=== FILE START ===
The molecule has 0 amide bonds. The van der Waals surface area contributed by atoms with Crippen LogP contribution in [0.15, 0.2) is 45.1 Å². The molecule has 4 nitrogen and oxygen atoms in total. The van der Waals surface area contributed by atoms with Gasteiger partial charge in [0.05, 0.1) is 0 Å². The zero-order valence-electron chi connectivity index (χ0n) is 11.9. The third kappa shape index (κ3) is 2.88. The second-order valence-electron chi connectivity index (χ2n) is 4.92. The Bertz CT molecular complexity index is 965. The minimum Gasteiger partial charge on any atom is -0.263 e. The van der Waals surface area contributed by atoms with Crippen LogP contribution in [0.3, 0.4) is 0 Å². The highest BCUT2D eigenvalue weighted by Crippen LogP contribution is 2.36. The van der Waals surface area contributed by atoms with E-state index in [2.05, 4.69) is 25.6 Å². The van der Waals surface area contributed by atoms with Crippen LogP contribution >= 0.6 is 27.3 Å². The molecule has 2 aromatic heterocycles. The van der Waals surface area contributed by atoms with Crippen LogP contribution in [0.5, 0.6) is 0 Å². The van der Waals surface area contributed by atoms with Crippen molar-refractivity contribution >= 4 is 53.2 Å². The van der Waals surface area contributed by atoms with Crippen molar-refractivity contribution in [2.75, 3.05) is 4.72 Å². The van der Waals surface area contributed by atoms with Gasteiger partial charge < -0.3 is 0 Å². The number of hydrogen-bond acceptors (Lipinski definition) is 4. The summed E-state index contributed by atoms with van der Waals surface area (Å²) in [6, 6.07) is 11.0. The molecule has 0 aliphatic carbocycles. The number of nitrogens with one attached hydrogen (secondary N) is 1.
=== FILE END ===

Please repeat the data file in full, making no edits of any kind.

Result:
The molecule has 0 amide bonds. The van der Waals surface area contributed by atoms with Crippen LogP contribution in [0.15, 0.2) is 45.1 Å². The molecule has 4 nitrogen and oxygen atoms in total. The van der Waals surface area contributed by atoms with Gasteiger partial charge in [0.05, 0.1) is 0 Å². The zero-order valence-electron chi connectivity index (χ0n) is 11.9. The third kappa shape index (κ3) is 2.88. The second-order valence-electron chi connectivity index (χ2n) is 4.92. The Bertz CT molecular complexity index is 965. The minimum Gasteiger partial charge on any atom is -0.263 e. The van der Waals surface area contributed by atoms with Crippen LogP contribution in [0.3, 0.4) is 0 Å². The highest BCUT2D eigenvalue weighted by Crippen LogP contribution is 2.36. The van der Waals surface area contributed by atoms with E-state index in [2.05, 4.69) is 25.6 Å². The van der Waals surface area contributed by atoms with Crippen LogP contribution >= 0.6 is 27.3 Å². The molecule has 2 aromatic heterocycles. The van der Waals surface area contributed by atoms with Crippen LogP contribution in [0.5, 0.6) is 0 Å². The van der Waals surface area contributed by atoms with Crippen molar-refractivity contribution >= 4 is 53.2 Å². The van der Waals surface area contributed by atoms with Crippen molar-refractivity contribution in [2.75, 3.05) is 4.72 Å². The van der Waals surface area contributed by atoms with Gasteiger partial charge < -0.3 is 0 Å². The number of hydrogen-bond acceptors (Lipinski definition) is 4. The summed E-state index contributed by atoms with van der Waals surface area (Å²) in [6, 6.07) is 11.0. The molecule has 0 aliphatic carbocycles. The number of nitrogens with one attached hydrogen (secondary N) is 1.